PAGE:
Over the course of this year’s legislative session, Arizona lawmakers have flooded both Republican-controlled chambers with election proposals. After the furor around the 2020 election “audit” in Maricopa County, these bills are popular among a conservative electorate still fixated on election security.
Voting rights advocates have been sounding the alarm. Many of the most radical election-related bills have failed to pass or have stalled in committee. But others appear to have momentum, including one bill that could force tens of thousands to re-register to vote, which now sits on Ducey’s desk.
Advocates warn that these bills, if they become law, could harm voting rights in the state and, in some cases, have wide-ranging impact on elections.
“It’s a mess,” said Alex Gulotta, an attorney and the Arizona director of All Voting Is Local, a national group that advocates for voting rights. “We’re seeing a bunch of policies that are basically predicated on the same lies and conspiracy theories that got us to the sham election review in the first place.”
Low-income communities and communities of color would be disproportionately harmed by many of these, he said. When states pass additional documentation requirements for voter registration — like showing a photo ID — the elderly, poor, and minorities often struggle to meet that standard, research has shown.
Liz Avore, the vice president of law and policy at Voting Rights Lab, a nonpartisan group that tracks state legislation on voting across the country, said that Arizona is a key battleground for these issues.
Nationally, Avore said, lawmakers have focused on bills related to election administration. In Arizona, however, lawmakers have not given up on attempts to crack down on voters.
“Arizona is a bit of an outlier,” Avore said. “They are still introducing and moving bills that impact election administration and restrict election administration — but also voter access.”
In Arizona, the Voting Rights Lab tracker has highlighted 56 bills introduced this year that have the potential to restrict voter access or hamper election administration. That tops all other states currently being tracked by the organization — Georgia comes in second with 38 such bills, and Virginia is third with 37.
This tracker only includes states that convened for a normal legislative session this year, so certain states — including Texas — are excluded from the count.
In Arizona, here are five key election-related bills that have voting rights advocates worried — and are the closest to becoming law:
House Bill 2492: Requires proof of citizenship for voting; those who do not provide it will be investigated.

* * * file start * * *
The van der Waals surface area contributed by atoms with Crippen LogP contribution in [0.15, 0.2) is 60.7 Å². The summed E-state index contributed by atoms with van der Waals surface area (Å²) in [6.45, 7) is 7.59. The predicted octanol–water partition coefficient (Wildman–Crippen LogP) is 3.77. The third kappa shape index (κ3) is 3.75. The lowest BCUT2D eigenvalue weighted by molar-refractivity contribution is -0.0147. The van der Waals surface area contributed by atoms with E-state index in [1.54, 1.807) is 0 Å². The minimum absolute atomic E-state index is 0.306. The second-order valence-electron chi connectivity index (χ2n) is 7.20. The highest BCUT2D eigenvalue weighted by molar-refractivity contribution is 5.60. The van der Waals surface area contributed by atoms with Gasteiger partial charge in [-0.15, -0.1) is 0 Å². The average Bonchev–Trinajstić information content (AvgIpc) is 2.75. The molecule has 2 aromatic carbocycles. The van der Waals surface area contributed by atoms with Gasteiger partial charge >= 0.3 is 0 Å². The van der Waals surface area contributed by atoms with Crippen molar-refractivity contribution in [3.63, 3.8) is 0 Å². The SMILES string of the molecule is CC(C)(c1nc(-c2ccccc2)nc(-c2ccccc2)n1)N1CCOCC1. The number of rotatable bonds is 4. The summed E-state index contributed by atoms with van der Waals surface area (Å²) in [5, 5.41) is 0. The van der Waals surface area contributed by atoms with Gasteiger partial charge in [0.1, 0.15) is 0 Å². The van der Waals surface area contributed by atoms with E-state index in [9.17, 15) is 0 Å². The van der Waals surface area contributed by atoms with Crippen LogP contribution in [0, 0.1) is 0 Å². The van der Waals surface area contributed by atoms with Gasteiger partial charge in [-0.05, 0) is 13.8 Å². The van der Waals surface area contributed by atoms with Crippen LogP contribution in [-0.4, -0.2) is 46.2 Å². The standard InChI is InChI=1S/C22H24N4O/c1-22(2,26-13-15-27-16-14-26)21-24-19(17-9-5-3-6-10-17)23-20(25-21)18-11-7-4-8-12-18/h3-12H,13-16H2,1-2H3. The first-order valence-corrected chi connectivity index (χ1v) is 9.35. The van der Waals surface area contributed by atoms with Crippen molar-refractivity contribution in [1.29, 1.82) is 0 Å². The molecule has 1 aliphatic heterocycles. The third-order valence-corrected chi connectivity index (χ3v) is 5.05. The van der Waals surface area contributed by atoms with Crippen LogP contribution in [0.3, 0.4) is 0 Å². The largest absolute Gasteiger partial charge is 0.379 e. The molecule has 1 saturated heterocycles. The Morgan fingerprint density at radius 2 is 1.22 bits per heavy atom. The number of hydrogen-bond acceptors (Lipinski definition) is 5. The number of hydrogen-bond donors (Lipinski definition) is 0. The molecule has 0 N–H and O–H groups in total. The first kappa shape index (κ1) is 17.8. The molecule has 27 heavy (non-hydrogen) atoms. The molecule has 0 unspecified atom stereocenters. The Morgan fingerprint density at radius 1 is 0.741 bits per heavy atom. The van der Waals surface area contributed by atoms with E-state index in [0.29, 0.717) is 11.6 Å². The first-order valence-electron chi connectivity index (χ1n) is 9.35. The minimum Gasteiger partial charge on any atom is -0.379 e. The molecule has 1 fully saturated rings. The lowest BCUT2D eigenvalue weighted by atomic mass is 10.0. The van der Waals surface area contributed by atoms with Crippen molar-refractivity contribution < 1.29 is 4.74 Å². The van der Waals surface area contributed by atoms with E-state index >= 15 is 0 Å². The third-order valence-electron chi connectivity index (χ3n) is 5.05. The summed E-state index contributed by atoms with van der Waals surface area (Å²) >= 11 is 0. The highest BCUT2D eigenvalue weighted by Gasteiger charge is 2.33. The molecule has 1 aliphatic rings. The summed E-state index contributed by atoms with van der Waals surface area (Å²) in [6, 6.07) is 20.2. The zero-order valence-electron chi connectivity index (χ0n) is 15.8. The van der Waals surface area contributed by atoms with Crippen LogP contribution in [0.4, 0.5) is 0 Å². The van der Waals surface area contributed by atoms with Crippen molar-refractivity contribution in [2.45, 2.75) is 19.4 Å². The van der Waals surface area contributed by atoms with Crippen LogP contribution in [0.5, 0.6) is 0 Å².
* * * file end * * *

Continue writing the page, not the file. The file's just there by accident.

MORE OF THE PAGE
This bill, sponsored by Republican State Representative Jake Hoffman, who represents Queen Creek and Gilbert, is awaiting Ducey’s signature after passing both the House and the Senate on party-line votes.
It’s the first elections bill to be considered by the governor and has prompted an outcry from voting rights advocates.
The bill would require all voters to provide proof of citizenship and residence when registering to vote in most cases — and make it a felony offense if any election official registered a voter without such documentation.
According to state law, Arizona voters must already prove they are citizens in state elections. But that law does not extend to federal elections. And it is not always enforced.
Under HB 2492, in cases where a voter registered with a form provided by the federal government, avoiding Arizona’s proof of citizenship requirement, election officials would now be required to investigate the citizenship of each voter. They would have to use “all available resources” to do so.
If an official fails to investigate, he or she could also be charged with a class-six felony, the least serious designation.
The Arizona Attorney General would also be directed to investigate anyone who did not provide documentary proof of citizenship.
“This is actually a trend that we have seen this year,” Avore said of the bill. “We’ve seen nine states that have introduced this legislation related to citizenship requirement. It’s kind of remarkable, because these policies have been consistently found to be unconstitutional.”
In 2020, a federal appeals court struck down a similar Kansas law, which required voters to show a passport or birth certificate to prove their citizenship when registering. The court found that the measure placed a burden on voting that outweighed any concerns about voter fraud.
But, Avore said, that ruling didn’t stop states from trying their own hand at such legislation. A similar law in Mississippi has now passed both chambers and also appears destined for the governor’s desk.